© Reuters. FILE PHOTO: A worker receives a dollar cash payment in a store in a market in Caracas, Venezuela, August 12, 2021. REUTERS/Leonardo Fernandez Viloria/File Photo


By Mayela Armas

CARACAS (Reuters) – When Venezuela’s economy was showing tentative signs of recovery in 2020, Enrique Perrella thought it was time to open a cafe in eastern Caracas serving coffee, desserts and breakfasts.

But by January of this year, faced with rising rent, increased taxes and financing constraints, he closed it down.

“The boom is over,” said Perrella. “There is no protection for investment.”

After a brief recovery on the back of de-facto dollarization, Venezuela’s economy is once again falling victim to high inflation, lagging salaries, and decreases in purchases and production of goods, say business owners and analysts.

The government of Nicolas Maduro relaxed currency controls in 2019, allowing more transactions in dollars despite U.S. sanctions. The move led to a slight recovery in 2021 and 2022 after eight years of economic collapse and the migration of some 7.3 million Venezuelans.

Maduro hailed economic growth of 15% last year and said in August that expansion was continuing.

But merchants and analysts said the dollarization boost has proven insufficient in the face of limited credit, a depreciating local currency, higher taxes, straitened public spending amid lower oil income, and rising utility bills.

Economic activity decreased 7% in the first half of 2023 compared to the same period the year before, according to the non-governmental Venezuelan Finance Observatory, while inflation reached 398% year-on-year in July, according to the central bank.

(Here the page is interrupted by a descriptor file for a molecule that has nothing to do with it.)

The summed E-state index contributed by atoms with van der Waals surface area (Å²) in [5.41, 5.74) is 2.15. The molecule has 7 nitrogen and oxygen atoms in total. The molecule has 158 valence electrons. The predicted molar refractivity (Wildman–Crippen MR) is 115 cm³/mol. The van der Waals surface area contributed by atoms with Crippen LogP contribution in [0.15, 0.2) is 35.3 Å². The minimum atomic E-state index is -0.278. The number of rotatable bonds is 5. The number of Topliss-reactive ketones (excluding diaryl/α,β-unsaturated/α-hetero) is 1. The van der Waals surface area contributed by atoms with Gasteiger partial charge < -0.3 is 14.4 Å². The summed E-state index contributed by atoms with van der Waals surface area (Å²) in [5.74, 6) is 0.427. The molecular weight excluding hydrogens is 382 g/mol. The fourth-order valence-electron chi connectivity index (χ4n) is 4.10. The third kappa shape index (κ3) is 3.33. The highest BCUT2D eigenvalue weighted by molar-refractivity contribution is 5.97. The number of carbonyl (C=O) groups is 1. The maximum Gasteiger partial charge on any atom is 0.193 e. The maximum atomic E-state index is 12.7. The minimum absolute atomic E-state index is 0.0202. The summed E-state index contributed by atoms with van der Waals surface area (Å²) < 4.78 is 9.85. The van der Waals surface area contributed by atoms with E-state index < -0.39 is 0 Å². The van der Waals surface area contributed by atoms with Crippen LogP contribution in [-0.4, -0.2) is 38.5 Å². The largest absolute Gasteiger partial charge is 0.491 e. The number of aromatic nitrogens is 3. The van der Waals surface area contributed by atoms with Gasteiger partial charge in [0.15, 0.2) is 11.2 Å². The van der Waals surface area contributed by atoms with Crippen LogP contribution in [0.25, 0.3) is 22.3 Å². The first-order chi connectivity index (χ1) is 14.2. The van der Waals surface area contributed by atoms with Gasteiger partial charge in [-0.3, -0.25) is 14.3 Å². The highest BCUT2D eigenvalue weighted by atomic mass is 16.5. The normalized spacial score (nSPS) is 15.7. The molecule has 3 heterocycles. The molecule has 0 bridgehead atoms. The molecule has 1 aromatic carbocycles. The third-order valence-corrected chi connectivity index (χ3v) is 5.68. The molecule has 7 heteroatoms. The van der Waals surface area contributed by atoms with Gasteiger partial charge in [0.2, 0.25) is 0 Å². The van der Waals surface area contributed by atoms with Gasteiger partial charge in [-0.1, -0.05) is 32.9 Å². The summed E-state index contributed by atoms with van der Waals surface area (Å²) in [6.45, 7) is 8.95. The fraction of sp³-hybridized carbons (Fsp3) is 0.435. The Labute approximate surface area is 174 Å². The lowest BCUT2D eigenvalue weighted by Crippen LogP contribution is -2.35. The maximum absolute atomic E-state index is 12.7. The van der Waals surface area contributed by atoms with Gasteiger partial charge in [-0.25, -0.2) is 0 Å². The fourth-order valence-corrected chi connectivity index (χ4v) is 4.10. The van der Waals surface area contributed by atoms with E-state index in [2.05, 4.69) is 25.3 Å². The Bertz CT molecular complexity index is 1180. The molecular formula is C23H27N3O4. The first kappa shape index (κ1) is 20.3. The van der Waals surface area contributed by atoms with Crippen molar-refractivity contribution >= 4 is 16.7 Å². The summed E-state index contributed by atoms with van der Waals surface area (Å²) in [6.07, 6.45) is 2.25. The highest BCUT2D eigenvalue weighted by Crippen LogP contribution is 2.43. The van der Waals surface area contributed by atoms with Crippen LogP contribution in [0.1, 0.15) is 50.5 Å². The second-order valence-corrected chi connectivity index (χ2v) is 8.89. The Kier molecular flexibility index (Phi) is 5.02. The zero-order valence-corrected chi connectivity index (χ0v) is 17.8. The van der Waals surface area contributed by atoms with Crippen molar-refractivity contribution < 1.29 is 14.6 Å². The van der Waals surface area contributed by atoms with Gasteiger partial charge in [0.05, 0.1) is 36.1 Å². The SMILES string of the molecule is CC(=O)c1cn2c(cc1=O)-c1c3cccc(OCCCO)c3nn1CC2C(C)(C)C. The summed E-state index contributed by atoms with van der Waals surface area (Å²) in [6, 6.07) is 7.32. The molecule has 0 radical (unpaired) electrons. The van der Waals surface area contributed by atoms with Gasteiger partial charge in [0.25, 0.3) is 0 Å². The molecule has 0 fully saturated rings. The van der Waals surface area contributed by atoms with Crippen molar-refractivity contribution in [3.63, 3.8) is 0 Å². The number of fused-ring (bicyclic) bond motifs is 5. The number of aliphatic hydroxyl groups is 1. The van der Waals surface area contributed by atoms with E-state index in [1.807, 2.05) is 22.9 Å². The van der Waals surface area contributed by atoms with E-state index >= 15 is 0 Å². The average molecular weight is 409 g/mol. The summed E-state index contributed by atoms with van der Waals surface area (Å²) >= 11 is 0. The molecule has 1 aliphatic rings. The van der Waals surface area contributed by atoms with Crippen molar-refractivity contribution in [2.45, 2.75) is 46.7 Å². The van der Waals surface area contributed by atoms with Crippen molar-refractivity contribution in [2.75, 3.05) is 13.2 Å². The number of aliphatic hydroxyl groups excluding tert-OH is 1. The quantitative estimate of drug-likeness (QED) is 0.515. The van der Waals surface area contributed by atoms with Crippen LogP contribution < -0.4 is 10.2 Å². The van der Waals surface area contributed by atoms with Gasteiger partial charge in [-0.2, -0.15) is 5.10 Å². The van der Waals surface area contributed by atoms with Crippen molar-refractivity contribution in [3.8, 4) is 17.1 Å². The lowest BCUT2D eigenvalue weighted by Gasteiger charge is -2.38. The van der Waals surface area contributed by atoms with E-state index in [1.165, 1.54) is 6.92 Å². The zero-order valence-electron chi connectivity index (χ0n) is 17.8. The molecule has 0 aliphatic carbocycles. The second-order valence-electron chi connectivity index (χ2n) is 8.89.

Last month, Yaner Fung shuttered the small supermarket he had owned in western Barquisimeto for 15 years.

“I had to close because in the last two months sales were falling due to less purchasing power … and more than anything because of increases in taxes and utilities,” he said.

Fung now works for a similar business.

“I went from owner to employee.”


Other businesses which have survived said they were slashing prices, salaries and profit margins to stay afloat.

“To keep up operations we had to cut salaries and work fewer days a week,” said the owner of a small food factory in the industrial central city of Valencia who asked not to be identified. “There is no buying capacity.”

Industrial production was down 7.6% in the first half of the year, compared with the same period in 2022, according to manufacturing guild Conindustria. Commercial sales were down 9% in the same period, local analyst firm Ecoanalitica said.

The central bank, which has not released gross domestic product figures since 2019, did not respond to requests for comment.

“In the first half of 2022 we saw growth facilitated by a decrease in controls and greater use of the dollar, but then that decelerated,” said Jesus Palacios of Ecoanalitica. “Structural economic problems like scarce credit, an absence of recovery in public utilities, among others, were not resolved.”

Retailers in capital Caracas are offering discounts to drum up custom, but merchants said many people still cannot afford to shop because of low salaries.

“Years ago I felt like a millionaire, today my salary isn’t enough,” said Migdalia Uviedo, 58, a retired teacher who now works as a tutor and seamstress. “To survive I look for cheaper food.”

Uviedo’s pension is equivalent to $9 a month. With her other work, she makes a total of about $20.

A dozen eggs costs about $4, while a kilo of chicken goes for $3 and a liter of milk $1.80.

Over half of Venezuelans earn less than $100 a month, says Ecoanalitica, and even those families who receive some income in dollars can struggle to afford food and medicine.

Restaurants, cafes and bakeries like Perrella’s blossomed with dollarization. But 25 have closed in Caracas already this year, said Ivan Puerta, head of the Chamber of Restaurants.

Those remaining have been discounting heavily to lure customers, with lunches which cost $20 at the start of 2023 now going for $10. But sales are down, restaurateurs said, while input costs have quadrupled in the last year.

“We have to keep reinventing,” said Giulio Gallucci, a partner in a Mexican restaurant.


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